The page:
Despite whatever issues I had, the pilot was still more than serviceable.  It has terrific and bizarre design elements for the alien invaders against the Timm-esque backdrops of a modern America that feels 60% art deco and 20% Kirby and 20% other.  It manages to introduce all seven characters fairly seamlessly, only really caring about J'onn and Diana as new to the scene and everyone else seems to know each other one way or another.  

The action is fast paced, the voice acting pretty solid (I had quibbles with Superman here and there, but whatever), and the experience of the crew on Batman and Superman paid off in making the world feel tangible and lived in rather than the cardboard world of so much of the Marvel stuff of the time.   And the animation - while cartoony - understands how animation and simplified design go hand in hand, not falling into the trap of trying to make it look like a Jim Lee drawing and failing.  Timm understood elegance of a line and silhouette, something DC characters do extremely well.

Wisely, the villains are interesting - at least visually - but it's a pretty standard "here to conquer puny humans" storyline that doesn't get in the way of the mission of the 3-episode arc, pulling together this fairly varied group of individuals with a present and common cause.  And I certainly appreciated both the War of the Worlds and John Carter homages thrown in there for good measure.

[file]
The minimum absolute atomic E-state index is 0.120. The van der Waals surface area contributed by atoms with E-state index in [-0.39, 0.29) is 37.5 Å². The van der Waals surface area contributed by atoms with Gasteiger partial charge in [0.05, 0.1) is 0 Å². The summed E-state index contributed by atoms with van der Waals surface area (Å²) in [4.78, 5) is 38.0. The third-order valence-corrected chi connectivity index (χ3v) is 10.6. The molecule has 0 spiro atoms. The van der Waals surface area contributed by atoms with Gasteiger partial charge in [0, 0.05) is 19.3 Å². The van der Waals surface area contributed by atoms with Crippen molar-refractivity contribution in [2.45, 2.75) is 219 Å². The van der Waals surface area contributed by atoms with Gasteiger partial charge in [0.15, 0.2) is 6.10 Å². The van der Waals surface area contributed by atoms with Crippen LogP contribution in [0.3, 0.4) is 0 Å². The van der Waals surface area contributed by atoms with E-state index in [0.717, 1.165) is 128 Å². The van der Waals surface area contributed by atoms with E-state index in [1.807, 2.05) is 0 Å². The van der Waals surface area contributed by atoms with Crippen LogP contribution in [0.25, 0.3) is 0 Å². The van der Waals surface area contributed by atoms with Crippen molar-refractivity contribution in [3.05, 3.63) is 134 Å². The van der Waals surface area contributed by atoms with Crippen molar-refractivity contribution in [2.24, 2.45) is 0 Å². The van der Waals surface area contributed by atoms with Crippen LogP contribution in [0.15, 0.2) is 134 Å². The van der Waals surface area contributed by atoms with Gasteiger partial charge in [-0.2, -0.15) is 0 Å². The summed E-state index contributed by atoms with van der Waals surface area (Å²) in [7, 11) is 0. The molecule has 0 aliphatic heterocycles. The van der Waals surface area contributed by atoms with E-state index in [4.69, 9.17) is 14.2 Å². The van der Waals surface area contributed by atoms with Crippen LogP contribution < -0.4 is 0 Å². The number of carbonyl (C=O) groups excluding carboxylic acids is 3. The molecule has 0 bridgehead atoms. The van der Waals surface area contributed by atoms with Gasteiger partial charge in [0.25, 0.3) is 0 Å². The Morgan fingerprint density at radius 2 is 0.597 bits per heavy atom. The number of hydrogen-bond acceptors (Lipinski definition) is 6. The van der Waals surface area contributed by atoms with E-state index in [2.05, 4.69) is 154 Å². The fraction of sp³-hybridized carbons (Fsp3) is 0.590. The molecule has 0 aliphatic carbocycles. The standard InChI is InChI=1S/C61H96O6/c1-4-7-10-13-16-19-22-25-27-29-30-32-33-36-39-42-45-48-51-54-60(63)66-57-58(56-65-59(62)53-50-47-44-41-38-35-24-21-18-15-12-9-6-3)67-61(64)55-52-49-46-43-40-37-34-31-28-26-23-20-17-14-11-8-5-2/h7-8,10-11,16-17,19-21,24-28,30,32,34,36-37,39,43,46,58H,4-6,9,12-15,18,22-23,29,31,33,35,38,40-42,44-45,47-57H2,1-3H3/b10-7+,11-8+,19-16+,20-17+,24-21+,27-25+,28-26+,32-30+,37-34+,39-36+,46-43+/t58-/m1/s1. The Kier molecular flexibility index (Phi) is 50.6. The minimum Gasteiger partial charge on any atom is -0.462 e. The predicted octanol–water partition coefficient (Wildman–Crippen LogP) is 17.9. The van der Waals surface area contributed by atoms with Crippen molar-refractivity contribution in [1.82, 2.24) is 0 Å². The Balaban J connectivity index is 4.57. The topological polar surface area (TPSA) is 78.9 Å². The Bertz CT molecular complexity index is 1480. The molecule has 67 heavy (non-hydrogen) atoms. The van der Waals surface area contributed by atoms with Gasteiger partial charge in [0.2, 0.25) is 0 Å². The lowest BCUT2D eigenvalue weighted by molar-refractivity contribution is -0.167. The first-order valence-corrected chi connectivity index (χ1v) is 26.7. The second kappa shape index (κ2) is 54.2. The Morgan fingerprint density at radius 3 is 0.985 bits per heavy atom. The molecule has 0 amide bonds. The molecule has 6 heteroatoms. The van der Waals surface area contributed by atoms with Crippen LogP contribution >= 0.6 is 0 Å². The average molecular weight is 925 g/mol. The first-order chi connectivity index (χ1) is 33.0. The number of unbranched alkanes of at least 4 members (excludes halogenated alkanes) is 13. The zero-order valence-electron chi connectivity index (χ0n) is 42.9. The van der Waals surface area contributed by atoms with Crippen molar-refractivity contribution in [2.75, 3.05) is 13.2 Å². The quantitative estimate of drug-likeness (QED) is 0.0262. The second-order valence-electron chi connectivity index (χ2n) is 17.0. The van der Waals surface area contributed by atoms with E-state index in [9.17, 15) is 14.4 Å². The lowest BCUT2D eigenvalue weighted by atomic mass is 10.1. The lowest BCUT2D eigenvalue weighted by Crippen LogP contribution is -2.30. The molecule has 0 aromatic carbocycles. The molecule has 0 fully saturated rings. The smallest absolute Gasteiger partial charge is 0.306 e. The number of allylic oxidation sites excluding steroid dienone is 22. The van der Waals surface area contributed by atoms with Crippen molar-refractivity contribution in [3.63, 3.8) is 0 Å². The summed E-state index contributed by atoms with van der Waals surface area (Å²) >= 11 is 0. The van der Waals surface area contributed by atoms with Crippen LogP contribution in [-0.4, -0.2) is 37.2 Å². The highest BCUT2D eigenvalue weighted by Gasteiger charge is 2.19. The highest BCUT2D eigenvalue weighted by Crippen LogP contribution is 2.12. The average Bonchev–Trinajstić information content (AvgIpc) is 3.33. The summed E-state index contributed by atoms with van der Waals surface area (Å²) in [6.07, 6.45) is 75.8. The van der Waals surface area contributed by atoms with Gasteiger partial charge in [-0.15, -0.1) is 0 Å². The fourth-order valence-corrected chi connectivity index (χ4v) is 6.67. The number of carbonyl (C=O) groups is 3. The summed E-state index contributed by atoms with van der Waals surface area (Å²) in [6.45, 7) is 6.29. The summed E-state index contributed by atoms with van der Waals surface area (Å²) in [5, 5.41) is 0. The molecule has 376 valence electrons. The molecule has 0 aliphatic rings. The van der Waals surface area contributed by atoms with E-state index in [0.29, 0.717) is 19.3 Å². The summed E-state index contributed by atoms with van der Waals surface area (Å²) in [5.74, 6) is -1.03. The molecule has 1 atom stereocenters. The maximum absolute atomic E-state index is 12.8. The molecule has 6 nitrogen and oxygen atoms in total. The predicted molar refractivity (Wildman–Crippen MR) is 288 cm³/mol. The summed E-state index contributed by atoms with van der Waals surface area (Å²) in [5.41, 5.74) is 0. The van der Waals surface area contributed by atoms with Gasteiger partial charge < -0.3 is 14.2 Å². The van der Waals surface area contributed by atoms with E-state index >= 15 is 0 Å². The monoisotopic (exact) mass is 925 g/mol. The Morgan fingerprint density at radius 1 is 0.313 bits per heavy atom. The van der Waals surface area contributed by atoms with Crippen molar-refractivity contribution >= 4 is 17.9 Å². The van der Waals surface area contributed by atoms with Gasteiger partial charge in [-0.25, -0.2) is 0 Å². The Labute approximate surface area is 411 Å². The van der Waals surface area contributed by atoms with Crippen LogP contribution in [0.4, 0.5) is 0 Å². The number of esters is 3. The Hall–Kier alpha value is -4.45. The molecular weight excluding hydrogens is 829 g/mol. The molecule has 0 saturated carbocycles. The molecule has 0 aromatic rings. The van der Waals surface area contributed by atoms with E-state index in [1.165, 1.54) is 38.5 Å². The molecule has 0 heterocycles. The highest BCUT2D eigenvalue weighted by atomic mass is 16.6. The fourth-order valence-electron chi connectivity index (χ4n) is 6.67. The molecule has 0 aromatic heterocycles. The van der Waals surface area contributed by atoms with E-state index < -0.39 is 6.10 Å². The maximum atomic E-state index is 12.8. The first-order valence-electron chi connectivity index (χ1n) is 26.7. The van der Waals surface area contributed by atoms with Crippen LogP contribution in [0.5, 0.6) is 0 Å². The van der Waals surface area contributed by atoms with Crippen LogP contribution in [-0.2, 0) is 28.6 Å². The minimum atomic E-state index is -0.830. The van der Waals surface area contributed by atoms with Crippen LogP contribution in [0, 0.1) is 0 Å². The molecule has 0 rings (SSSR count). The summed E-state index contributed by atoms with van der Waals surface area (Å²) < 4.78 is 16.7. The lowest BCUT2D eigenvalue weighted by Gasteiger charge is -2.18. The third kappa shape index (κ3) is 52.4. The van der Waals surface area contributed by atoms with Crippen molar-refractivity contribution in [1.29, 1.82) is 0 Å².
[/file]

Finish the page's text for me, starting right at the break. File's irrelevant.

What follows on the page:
The cable is actually back now, I should point out, so that's probably it for revisiting Justice League much further.  I do recall that first season seemed more interested in recreating the feel of DC Comics in the 70's than paving it's own path, and it would be fascinating to see how I feel about that now.  Maybe I'll do something about that.

*seriously, just garbage for the most part.


J.S. said...

What about this? This looks crazy. Being less of a geek than you, I do not understand this. But I am intrigued.

The League said...

I'm definitely a fan of this creative team. I don't entirely get the point of this series other than that WB Animation won't let Bruce Timm at the DC properties again, or else he's not interested, but I do trust him, so I want to give it a shot.

Sound Affects said...

So it's not just me re: 90s X-men. I mostly keep quiet when people bring it up passionately.

The League said...

You're not wrong. The pacing is horrendous, the dialog clunky, and it basically feels like a moron's cliffs notes of the last gasp and post-Claremont X-Men, which was not exactly a shining era for the comics in general. The animation itself is just terrible. Everything Timm did right with simplifying DC's heroes to silhouettes and basic shapes, Marvel decided to do the other way, making their figures move and look like paper dolls of Jim Lee's overly busy designs. The backgrounds are of the same weird flat, overly-lined design that becomes meaningless in its attempt to illustrate something of a reality, no style or concept - just poorly illustrated scenes from a Presto Magix kit that distract from the action.

And, if I can pile on one more bit - the voice acting is flat and bizarrely unnatural. If you want to really appreciate Andrea Romano (and you should, and I will punch anyone in the face who says anything bad about Romano), check out X-Men's dialog performance versus literally any of the DC shows from 92' - end of JLU.

I get that kids have nostalgia, and I did the same, but there comes a time to admit "you know, maybe Super Friends wasn't the deeply complex superhero mythology with spot on illustration quite the way I remember".